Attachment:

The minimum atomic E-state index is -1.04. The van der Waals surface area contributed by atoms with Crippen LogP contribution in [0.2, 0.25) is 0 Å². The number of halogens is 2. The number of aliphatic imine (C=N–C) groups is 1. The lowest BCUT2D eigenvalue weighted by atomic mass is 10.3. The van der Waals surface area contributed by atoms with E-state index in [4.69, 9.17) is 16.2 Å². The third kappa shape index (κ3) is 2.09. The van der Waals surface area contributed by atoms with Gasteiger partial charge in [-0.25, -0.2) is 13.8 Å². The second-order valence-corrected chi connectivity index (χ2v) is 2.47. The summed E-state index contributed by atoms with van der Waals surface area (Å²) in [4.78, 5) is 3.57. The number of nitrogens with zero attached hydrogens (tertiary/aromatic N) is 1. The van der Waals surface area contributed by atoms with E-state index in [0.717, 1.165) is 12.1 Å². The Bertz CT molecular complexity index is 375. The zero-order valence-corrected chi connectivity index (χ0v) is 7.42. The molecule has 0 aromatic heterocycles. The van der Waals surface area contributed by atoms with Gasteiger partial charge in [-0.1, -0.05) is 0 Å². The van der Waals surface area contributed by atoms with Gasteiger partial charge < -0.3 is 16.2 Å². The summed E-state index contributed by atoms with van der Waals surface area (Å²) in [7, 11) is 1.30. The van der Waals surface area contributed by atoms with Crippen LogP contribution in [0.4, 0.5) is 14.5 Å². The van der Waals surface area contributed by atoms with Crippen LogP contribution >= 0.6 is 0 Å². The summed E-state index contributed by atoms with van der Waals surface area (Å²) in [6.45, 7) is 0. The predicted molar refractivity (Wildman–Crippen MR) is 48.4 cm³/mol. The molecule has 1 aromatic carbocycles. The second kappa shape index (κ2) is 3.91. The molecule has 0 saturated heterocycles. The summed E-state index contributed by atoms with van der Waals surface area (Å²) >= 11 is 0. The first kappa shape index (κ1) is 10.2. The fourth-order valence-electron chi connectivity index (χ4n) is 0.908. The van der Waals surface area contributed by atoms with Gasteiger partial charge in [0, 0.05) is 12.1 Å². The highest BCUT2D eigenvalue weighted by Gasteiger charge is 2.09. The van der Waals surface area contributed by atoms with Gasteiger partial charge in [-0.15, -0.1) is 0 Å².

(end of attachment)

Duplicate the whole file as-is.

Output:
The minimum atomic E-state index is -1.04. The van der Waals surface area contributed by atoms with Crippen LogP contribution in [0.2, 0.25) is 0 Å². The number of halogens is 2. The number of aliphatic imine (C=N–C) groups is 1. The lowest BCUT2D eigenvalue weighted by atomic mass is 10.3. The van der Waals surface area contributed by atoms with E-state index in [4.69, 9.17) is 16.2 Å². The third kappa shape index (κ3) is 2.09. The van der Waals surface area contributed by atoms with Gasteiger partial charge in [-0.25, -0.2) is 13.8 Å². The second-order valence-corrected chi connectivity index (χ2v) is 2.47. The summed E-state index contributed by atoms with van der Waals surface area (Å²) in [4.78, 5) is 3.57. The number of nitrogens with zero attached hydrogens (tertiary/aromatic N) is 1. The van der Waals surface area contributed by atoms with E-state index in [0.717, 1.165) is 12.1 Å². The Bertz CT molecular complexity index is 375. The zero-order valence-corrected chi connectivity index (χ0v) is 7.42. The molecule has 0 aromatic heterocycles. The van der Waals surface area contributed by atoms with Gasteiger partial charge in [-0.1, -0.05) is 0 Å². The van der Waals surface area contributed by atoms with Gasteiger partial charge < -0.3 is 16.2 Å². The summed E-state index contributed by atoms with van der Waals surface area (Å²) in [7, 11) is 1.30. The van der Waals surface area contributed by atoms with Crippen LogP contribution in [0.4, 0.5) is 14.5 Å². The van der Waals surface area contributed by atoms with Crippen LogP contribution >= 0.6 is 0 Å². The summed E-state index contributed by atoms with van der Waals surface area (Å²) in [6.45, 7) is 0. The predicted molar refractivity (Wildman–Crippen MR) is 48.4 cm³/mol. The molecule has 1 aromatic carbocycles. The second kappa shape index (κ2) is 3.91. The molecule has 0 saturated heterocycles. The summed E-state index contributed by atoms with van der Waals surface area (Å²) >= 11 is 0. The first kappa shape index (κ1) is 10.2. The fourth-order valence-electron chi connectivity index (χ4n) is 0.908. The van der Waals surface area contributed by atoms with Gasteiger partial charge in [0, 0.05) is 12.1 Å². The highest BCUT2D eigenvalue weighted by Gasteiger charge is 2.09. The van der Waals surface area contributed by atoms with Gasteiger partial charge in [-0.15, -0.1) is 0 Å².